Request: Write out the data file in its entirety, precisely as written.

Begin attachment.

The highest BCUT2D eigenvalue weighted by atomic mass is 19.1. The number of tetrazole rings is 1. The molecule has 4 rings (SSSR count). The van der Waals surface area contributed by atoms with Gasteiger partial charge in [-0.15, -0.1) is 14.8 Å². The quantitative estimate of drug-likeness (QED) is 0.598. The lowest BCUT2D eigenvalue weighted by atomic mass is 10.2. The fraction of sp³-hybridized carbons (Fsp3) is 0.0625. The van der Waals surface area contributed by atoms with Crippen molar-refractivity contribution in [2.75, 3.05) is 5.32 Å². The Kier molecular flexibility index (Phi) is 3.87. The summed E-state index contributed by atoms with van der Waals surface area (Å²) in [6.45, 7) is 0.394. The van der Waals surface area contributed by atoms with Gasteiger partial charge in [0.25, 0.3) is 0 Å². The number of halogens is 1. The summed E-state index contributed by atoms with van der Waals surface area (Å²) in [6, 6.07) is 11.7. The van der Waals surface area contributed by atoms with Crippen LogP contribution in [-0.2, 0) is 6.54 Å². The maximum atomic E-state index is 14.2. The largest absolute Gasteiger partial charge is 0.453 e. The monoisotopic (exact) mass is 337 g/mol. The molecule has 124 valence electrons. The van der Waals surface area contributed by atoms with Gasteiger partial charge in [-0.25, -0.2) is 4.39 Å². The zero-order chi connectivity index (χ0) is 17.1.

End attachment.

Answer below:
The highest BCUT2D eigenvalue weighted by atomic mass is 19.1. The number of tetrazole rings is 1. The molecule has 4 rings (SSSR count). The van der Waals surface area contributed by atoms with Gasteiger partial charge in [-0.15, -0.1) is 14.8 Å². The quantitative estimate of drug-likeness (QED) is 0.598. The lowest BCUT2D eigenvalue weighted by atomic mass is 10.2. The fraction of sp³-hybridized carbons (Fsp3) is 0.0625. The van der Waals surface area contributed by atoms with Crippen molar-refractivity contribution in [2.75, 3.05) is 5.32 Å². The Kier molecular flexibility index (Phi) is 3.87. The summed E-state index contributed by atoms with van der Waals surface area (Å²) in [6.45, 7) is 0.394. The van der Waals surface area contributed by atoms with Gasteiger partial charge in [0.25, 0.3) is 0 Å². The number of halogens is 1. The summed E-state index contributed by atoms with van der Waals surface area (Å²) in [6, 6.07) is 11.7. The van der Waals surface area contributed by atoms with Crippen LogP contribution in [-0.2, 0) is 6.54 Å². The maximum atomic E-state index is 14.2. The largest absolute Gasteiger partial charge is 0.453 e. The monoisotopic (exact) mass is 337 g/mol. The molecule has 124 valence electrons. The van der Waals surface area contributed by atoms with Gasteiger partial charge in [-0.25, -0.2) is 4.39 Å². The zero-order chi connectivity index (χ0) is 17.1.